2017 TAX TIPS

Feel free to visit my website at http://www.davidasnydercpa.com and call me at 928-445-0104 x9 with any business or tax issues. I want to thank everyone for such a wonderful year.  I hope everyone has a lucrative and fulfilling 2017.  Remember if you or someone you know needs any type of tax return, an audit, review or compilation or you are about to retire or change your vocation or expand and need a business valuation; please see me so that I can do those engagement for you.  Here are some basic tax tips for 2017:

1. Maximize retirement plan contributions

If your employer offers a 401(k) or other type of deferred pension plan, make every effort to contribute the maximum amount allowable — especially if your employer matches your contribution. Otherwise you are leaving money on the table that could benefit you in your retirement. Think of the employer match as an immediate 100 percent return on your money. Even if there is no match, all of the funds are tax-deferred and grow tax-free.

If your employer does not offer a retirement plan, then consider making a contribution to a traditional individual retirement account or a Roth IRA. The former potentially offers a tax deduction for the year the contribution is made, but both offer tax-deferred gains.  Pay yourself first!!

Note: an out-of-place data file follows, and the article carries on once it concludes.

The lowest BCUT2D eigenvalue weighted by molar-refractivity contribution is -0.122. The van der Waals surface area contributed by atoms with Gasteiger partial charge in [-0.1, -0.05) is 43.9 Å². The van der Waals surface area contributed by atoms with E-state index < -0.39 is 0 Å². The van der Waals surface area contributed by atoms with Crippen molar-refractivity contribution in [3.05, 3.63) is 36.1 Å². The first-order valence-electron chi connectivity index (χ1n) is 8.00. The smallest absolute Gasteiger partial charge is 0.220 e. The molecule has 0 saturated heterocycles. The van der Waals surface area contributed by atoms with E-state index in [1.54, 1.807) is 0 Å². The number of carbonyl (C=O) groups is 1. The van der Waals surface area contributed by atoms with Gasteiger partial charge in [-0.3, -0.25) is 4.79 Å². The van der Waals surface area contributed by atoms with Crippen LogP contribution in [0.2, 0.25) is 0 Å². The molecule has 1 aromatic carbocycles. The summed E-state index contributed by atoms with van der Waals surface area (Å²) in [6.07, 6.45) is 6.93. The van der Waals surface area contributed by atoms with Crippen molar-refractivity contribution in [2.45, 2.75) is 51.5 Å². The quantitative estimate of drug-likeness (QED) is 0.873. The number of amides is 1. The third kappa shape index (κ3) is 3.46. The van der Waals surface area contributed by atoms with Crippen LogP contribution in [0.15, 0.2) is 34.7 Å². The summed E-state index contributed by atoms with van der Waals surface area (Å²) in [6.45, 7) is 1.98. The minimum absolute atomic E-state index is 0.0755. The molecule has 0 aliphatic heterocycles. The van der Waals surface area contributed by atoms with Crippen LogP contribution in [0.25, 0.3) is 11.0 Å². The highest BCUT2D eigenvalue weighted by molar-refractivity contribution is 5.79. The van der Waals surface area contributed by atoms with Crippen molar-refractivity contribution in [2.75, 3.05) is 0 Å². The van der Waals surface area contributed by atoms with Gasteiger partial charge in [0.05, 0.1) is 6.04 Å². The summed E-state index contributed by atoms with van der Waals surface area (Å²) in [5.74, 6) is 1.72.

2. Adjust your withholding

Check your year-to-date withholding and consider changing the taxes withheld if you are expecting a large refund.  Try to get in the breakeven range so you are not paying too much in or have to pay too much at April 17, 2017.

This is especially important if you are claiming the earned income tax credit, or EITC, or the additional child tax credit. Why? The IRS is now required by law to hold all refunds on those returns until Feb. 15. The new law was put into place to allow the agency additional time to detect and prevent tax fraud.

3. Protect your identity